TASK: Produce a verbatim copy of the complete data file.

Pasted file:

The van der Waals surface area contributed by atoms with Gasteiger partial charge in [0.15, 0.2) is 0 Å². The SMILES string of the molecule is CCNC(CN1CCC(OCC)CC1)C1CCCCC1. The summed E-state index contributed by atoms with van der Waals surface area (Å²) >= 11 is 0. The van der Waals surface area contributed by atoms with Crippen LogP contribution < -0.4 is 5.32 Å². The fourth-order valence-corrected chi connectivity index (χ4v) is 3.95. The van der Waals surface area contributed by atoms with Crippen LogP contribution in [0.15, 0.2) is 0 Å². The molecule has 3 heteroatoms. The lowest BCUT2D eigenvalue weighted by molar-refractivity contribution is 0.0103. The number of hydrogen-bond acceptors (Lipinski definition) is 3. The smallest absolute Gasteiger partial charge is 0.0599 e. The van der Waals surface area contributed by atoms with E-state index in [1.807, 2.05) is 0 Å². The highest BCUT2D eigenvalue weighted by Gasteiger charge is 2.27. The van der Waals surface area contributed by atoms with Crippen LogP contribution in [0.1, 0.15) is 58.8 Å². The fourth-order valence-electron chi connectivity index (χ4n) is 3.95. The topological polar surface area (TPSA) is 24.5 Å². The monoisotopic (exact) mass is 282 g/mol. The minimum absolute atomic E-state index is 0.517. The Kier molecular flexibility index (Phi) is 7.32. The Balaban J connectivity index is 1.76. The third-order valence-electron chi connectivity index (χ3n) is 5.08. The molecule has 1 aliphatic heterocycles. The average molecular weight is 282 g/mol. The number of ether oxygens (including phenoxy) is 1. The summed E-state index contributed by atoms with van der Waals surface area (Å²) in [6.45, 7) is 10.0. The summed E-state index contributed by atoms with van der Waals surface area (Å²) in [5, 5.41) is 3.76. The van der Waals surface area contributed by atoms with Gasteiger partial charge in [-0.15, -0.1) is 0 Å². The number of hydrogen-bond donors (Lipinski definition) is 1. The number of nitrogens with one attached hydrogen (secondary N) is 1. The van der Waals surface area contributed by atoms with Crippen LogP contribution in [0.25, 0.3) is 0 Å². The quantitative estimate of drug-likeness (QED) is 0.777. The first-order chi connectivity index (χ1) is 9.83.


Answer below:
The van der Waals surface area contributed by atoms with Gasteiger partial charge in [0.15, 0.2) is 0 Å². The SMILES string of the molecule is CCNC(CN1CCC(OCC)CC1)C1CCCCC1. The summed E-state index contributed by atoms with van der Waals surface area (Å²) >= 11 is 0. The van der Waals surface area contributed by atoms with Crippen LogP contribution < -0.4 is 5.32 Å². The fourth-order valence-corrected chi connectivity index (χ4v) is 3.95. The van der Waals surface area contributed by atoms with Crippen LogP contribution in [0.15, 0.2) is 0 Å². The molecule has 3 heteroatoms. The lowest BCUT2D eigenvalue weighted by molar-refractivity contribution is 0.0103. The number of hydrogen-bond acceptors (Lipinski definition) is 3. The smallest absolute Gasteiger partial charge is 0.0599 e. The van der Waals surface area contributed by atoms with E-state index in [1.807, 2.05) is 0 Å². The highest BCUT2D eigenvalue weighted by Gasteiger charge is 2.27. The van der Waals surface area contributed by atoms with Crippen LogP contribution in [0.1, 0.15) is 58.8 Å². The fourth-order valence-electron chi connectivity index (χ4n) is 3.95. The topological polar surface area (TPSA) is 24.5 Å². The monoisotopic (exact) mass is 282 g/mol. The minimum absolute atomic E-state index is 0.517. The Kier molecular flexibility index (Phi) is 7.32. The Balaban J connectivity index is 1.76. The third-order valence-electron chi connectivity index (χ3n) is 5.08. The molecule has 1 aliphatic heterocycles. The average molecular weight is 282 g/mol. The number of ether oxygens (including phenoxy) is 1. The summed E-state index contributed by atoms with van der Waals surface area (Å²) in [6.45, 7) is 10.0. The summed E-state index contributed by atoms with van der Waals surface area (Å²) in [5, 5.41) is 3.76. The van der Waals surface area contributed by atoms with Gasteiger partial charge in [-0.15, -0.1) is 0 Å². The number of hydrogen-bond donors (Lipinski definition) is 1. The number of nitrogens with one attached hydrogen (secondary N) is 1. The van der Waals surface area contributed by atoms with Crippen LogP contribution in [0.25, 0.3) is 0 Å². The quantitative estimate of drug-likeness (QED) is 0.777. The first-order chi connectivity index (χ1) is 9.83.